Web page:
One may argue that many minorities whose path to the polls does not have high hurdles still don’t vote. As of January 2015, of the 2,991,562 registered voters in Alabama, only 780,025 are African American as opposed to 2,022,660 whites.
Think of the many African American prisoners silenced in our nation and compare that with the history of the percentage of African American prisoners of Alabama alone. With that in mind, think of how the colonizers have shaped society and positioned African Americans at a disadvantage in education, employment, health, housing etc. These oppressive forces contribute to the rate of crimes committed.
Once African Americans convicted of crimes lose the right to vote, this loss ensures the furtherance of a loss of pride, purpose and dignity as an individual and as a group, as if now obsolete. The rejection is even more internalized, a rejection by the very society we’ve been forced to live in by the colonizers.
This concretizes the sense of alienation. For many, this alienation further abandons all internal compelling forces to become law-abiding citizens and also contributes to the rate of recidivism. The laws serve as another form of branding.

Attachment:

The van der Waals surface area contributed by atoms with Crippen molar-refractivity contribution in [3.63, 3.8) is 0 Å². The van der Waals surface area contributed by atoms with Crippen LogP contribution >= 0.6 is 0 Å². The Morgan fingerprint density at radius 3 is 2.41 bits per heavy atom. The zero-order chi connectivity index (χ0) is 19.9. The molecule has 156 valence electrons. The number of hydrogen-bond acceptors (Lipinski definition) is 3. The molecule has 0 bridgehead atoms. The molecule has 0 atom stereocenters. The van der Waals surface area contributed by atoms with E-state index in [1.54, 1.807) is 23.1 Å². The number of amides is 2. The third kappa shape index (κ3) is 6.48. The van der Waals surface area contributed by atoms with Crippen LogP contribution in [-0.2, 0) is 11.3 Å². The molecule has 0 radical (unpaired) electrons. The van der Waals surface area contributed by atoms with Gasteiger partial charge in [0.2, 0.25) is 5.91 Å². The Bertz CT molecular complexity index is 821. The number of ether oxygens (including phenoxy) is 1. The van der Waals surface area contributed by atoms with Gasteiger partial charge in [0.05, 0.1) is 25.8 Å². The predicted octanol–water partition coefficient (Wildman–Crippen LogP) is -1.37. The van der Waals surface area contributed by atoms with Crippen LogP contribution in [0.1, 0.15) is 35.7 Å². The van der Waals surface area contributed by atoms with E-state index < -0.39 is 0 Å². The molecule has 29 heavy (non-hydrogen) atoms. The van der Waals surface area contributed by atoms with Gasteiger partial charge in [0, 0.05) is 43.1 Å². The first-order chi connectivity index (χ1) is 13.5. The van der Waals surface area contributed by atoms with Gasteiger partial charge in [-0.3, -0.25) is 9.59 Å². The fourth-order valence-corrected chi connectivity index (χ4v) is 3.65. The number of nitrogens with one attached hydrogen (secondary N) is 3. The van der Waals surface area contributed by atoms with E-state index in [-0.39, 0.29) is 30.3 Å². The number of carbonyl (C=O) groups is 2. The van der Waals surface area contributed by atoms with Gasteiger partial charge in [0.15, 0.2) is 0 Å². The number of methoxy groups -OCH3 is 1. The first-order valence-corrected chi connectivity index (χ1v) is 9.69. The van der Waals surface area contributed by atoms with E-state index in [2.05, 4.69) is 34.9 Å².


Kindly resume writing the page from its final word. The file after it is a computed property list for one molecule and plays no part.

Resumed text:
The colonizers have shaped society and positioned African Americans at a disadvantage in education, employment, health, housing etc. These oppressive forces contribute to the rate of crimes committed.
As the slaves who defied their slaveholders were branded like cattle so as to teach them to stay in their place, these laws taking away voting rights of convicted felons serve to keep African Americans in place, beneath whites and subhuman as viewed by the framers of the Constitution. It’s a psychological mechanism of neo-colonialism.
To complain that many don’t go to the polls to vote is not enough. Efforts can be made to rectify the low turn-out by restoring the right to vote of the 2.3 million prisoners of America.